Not long ago I debated Bob Guccioni, publisher of Penthouse, on the merits of restricting computer pornography and the Philadelphia ruling. Not surprisingly, he was elated by the three-judge panel's decision to strike the indecency provisions, the effect of which was to give a computer pornographer more "free speech" rights than any other speaker in any other forum. For the first time in the history of our country, a porn purveyor may intentionally show sexually explicit pictures to a child without legal jeopardy -- provided the purveyor uses the Internet. First in line to challenge the CDA was, of course, the ACLU and its cyberclones, followed by CompuServe, America Online, and others with a huge financial stake in the unenforceability of the CDA, like Playboy and Penthouse. Guccioni may finally claim the consumer market share which he has heretofore been denied.
Not only did the Philadelphia panel strike provisions prohibiting adults from posting sexually explicit materials in public areas of the Internet that children frequent -- like teen chat rooms -- but it also struck the prohibition on e-mailing a Penthouse centerfold (or the like) directly to a specific child who is known by the sender to be a child. In the words of the Department of Justice: "Never before in the history of telecommunications media in the United States has so much indecent (and obscene) material been so easily accessible by so many minors in so many American homes with so few restrictions."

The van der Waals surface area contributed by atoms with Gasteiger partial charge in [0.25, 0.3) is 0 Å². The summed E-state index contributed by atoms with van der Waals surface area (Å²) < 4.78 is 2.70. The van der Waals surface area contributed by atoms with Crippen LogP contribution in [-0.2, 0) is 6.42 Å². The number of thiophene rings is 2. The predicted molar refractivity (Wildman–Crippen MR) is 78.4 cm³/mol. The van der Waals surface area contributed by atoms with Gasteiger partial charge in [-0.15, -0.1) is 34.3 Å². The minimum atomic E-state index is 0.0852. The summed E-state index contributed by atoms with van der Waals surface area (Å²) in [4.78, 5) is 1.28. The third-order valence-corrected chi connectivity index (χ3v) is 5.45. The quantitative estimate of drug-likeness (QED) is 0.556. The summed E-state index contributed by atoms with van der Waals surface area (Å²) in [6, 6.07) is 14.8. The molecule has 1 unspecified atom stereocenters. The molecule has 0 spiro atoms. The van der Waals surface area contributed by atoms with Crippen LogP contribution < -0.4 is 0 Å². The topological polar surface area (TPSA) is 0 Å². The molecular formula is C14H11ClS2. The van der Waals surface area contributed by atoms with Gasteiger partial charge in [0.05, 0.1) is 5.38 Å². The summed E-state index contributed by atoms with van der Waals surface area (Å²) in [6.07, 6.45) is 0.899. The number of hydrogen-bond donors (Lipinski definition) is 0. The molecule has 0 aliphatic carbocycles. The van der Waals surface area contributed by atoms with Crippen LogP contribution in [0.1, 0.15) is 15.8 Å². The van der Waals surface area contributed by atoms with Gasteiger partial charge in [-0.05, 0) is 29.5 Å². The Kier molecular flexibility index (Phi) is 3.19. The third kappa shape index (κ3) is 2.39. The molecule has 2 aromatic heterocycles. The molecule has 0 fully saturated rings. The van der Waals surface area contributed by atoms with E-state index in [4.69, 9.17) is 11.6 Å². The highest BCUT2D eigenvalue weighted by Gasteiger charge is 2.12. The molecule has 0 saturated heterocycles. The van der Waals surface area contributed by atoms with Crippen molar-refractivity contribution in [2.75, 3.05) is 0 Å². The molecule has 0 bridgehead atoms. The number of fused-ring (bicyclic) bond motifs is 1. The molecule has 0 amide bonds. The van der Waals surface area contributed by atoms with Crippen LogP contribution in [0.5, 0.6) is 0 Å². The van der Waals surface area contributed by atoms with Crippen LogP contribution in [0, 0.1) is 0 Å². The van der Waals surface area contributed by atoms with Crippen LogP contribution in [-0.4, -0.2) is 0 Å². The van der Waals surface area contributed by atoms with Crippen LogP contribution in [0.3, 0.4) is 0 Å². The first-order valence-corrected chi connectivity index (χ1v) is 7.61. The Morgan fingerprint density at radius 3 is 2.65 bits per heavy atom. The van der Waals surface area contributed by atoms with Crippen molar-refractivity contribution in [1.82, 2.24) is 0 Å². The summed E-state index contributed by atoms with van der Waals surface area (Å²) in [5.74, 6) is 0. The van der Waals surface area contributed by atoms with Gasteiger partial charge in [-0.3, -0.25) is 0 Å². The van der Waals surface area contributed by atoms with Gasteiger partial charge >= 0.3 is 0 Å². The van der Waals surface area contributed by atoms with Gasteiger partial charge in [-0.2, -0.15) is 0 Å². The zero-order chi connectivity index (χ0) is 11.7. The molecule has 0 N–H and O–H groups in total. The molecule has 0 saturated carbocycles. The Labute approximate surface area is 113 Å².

To say the ruling is flawed is a double understatement. Not only is the decision based on legal theories directly contrary to Supreme Court precedent and incorrect assumptions about the capabilities of Internet technology, but it is less a ruling than a trio of separate opinions. Each judge took his turn chiding Congress for daring to inhibit the liberty of cyberspace pioneers, however ruthless, in the interest of children and the greater cybercommunity. Highlights from the lengthy trilogy include conclusions that it is "either technologically impossible or economically prohibitive" to comply with the CDA, that the term 'indecent' is altogether too vague, and that, "just as the strength of the Internet is chaos, so the strength of our liberty depends upon the chaos and cacophony of unfettered speech." These conclusions defy fact, law, and logic, respectively.
Given that some on-line pornographers currently screen and restrict children from their sites, it cannot be said that compliance is impossible. Moreover, new technology is being developed at dizzying speed to address a variety of Internet challenges, such as consumer transaction security and the protection of property rights of amateur musicians who exchange their songs, making it all the more evident that it is really lack of will and not ability which makes Internet advocates cry "foul." As to expense, this callous court complains about the economic burden the CDA would impose on distributors of pornography, while finding it good and proper for parents alone to incur the costs, however great, of protecting their children. Outside the sacred realm of cyberspace, distributors of pornography routinely incur expenses to shield children. To cite just one example, "blinder racks" must be purchased and installed at newsstands so that children do not see offensive sex magazine covers. This economic burden flows directly from the legal responsibility these distributors bear to shield this material from minors. Software blocking programs, on the other hand, are initially expensive for parents, need frequent updating (at considerable expense), are easily circumvented by computer-savvy kids, and are simply incapable of screening much of the pornography. Surfwatch, the leading software blocker, admitted in the CDA hearing to missing up to 800 sexually explicit sites each month!